C++ || Find The Average Using an Array – Omit Highest And Lowest Scores

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This page will consist of two programs which calculates the average of a specific amount of numbers using an array.


Float Data Type
Constant Values
For Loops
Assignment Operators
Basic Math


The first program is fairly simple, and it was used to introduce the array concept. The program prompts the user to enter the total amount of numbers they want to find the average for, then the program displays the answer to them via cout.

The highlighted lines are sections of interest to look out for.

Notice the array declaration on line #9. The type of array being used in this program is a static array, which has the ability to store up to 100 integer elements in the array. You can change the number of elements its able to store to a higher or lower number if you wish.

Notice line 17-22 contains a for loop, which is used to actually store the data inside of the array. Without some type of loop, it is virtually impossible for the user to input data into the array; that is, unless you want to add 100 different cout statements into your code asking the user to input data. Line 21 uses the assignment operator “+=” which gives us a running total of the data that is being inputted into the array. Note the loop only stores as many elements as the user so desires, so if the user only wants to input 3 numbers into the array, the for loop will only execute 3 times.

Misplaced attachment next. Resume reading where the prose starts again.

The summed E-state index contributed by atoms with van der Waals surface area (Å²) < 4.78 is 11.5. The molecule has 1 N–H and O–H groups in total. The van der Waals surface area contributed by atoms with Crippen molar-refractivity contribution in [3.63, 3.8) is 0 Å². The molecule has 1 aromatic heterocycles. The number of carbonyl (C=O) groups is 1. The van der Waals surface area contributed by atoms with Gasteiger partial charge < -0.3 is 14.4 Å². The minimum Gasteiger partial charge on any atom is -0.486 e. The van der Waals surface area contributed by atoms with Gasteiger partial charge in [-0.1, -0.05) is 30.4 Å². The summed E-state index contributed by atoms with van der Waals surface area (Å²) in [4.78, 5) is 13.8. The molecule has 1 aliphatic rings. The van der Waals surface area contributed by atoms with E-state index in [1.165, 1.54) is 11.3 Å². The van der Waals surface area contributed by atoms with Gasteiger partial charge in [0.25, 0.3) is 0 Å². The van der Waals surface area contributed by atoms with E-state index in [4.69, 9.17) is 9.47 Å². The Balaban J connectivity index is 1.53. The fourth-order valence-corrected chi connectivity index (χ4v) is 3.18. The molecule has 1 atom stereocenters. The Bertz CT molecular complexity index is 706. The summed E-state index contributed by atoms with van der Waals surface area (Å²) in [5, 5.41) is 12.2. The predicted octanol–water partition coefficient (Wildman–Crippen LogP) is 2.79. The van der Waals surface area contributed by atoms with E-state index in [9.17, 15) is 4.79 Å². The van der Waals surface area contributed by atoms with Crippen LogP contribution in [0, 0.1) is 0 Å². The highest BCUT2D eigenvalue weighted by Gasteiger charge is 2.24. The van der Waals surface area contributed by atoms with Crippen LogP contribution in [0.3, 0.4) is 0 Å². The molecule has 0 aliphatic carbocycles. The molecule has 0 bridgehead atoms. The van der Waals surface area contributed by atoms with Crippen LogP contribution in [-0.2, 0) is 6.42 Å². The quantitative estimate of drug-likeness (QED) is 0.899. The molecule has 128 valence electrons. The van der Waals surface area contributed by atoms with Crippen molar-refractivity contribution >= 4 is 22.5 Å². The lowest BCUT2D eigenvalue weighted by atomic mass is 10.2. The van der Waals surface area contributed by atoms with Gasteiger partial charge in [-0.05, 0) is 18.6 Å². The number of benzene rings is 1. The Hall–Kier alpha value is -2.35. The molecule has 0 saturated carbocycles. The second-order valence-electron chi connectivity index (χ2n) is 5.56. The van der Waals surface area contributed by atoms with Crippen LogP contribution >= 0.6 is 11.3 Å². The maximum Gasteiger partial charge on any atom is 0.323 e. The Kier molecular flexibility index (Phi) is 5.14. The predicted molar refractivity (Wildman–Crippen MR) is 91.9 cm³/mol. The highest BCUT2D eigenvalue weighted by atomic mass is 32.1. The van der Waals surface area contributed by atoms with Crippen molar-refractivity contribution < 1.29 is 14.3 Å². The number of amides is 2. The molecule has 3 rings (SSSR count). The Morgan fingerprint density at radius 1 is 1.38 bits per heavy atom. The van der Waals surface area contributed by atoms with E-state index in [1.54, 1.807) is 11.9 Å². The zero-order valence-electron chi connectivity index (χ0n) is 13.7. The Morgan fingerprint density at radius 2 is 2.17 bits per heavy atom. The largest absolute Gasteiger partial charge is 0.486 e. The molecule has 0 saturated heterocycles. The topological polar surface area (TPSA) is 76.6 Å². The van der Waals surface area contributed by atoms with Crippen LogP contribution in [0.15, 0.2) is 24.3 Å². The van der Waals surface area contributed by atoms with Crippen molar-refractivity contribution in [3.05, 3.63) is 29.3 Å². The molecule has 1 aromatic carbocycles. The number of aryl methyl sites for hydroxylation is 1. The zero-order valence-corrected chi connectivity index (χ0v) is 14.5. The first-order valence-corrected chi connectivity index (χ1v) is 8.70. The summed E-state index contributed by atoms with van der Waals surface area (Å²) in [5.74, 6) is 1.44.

Once compiled, you should get this as your output:

How many numbers do you want to find the average for?: 5
Enter #1 : 23
Enter #2 : 17
Enter #3 : 29
Enter #4 : 14
Enter #5 : 16
The average of the 5 numbers is 19.8


The second program is really practical in a real world setting, specifically when a teacher records test scores into the computer. We were asked to create a program for a fictional competition which had 6 judges. The 6 judges each gave a score of the performance for a competitor in a competition, (i.e a score of 1-10), and we were asked to find the average of those scores, omitting the highest/lowest results. The program was to store the scores into an array, display the scores back to the user via cout, display the highest and lowest scores among the 6 obtained, display the average of the 6 scores, and finally display the average adjusted scores omitting the highest and lowest result.

The highlighted lines are sections of interest to look out for.

A constant variable was declared and used to initialize the array (line 8). Note, when using static arrays, the program has to know how many elements to initialize the program with before the program starts, so creating a constant variable to do that for us is convenient.

Once again loops were used to traverse the array, as noted on lines 16, 23, 30, 53, and 70. The const variable was also used within the for loops, making it easier to modify the code if its necessary to reduce or increase the number of available judges.


This is noted on lines 34-44, and it is really simple to understand the process once you see the code.


Lines 70-78 highlight this process, and the loop basically traverses the array, skipping over the highest/lowest elements

Once compiled, you should get this as your output:

Judges, enter one score each for
the current competitor: 123 453 -789 2 23345 987

These are the scores from the 6 judges:
The score for judge #1 is: 123
The score for judge #2 is: 453
The score for judge #3 is: -789
The score for judge #4 is: 2
The score for judge #5 is: 23345
The score for judge #6 is: 987

These are the highest and lowest scores:
Highest: 23345
Lowest: -789
The average score is: 4020.17
The average adjusted score omitting the highest and lowest result is: 391.25

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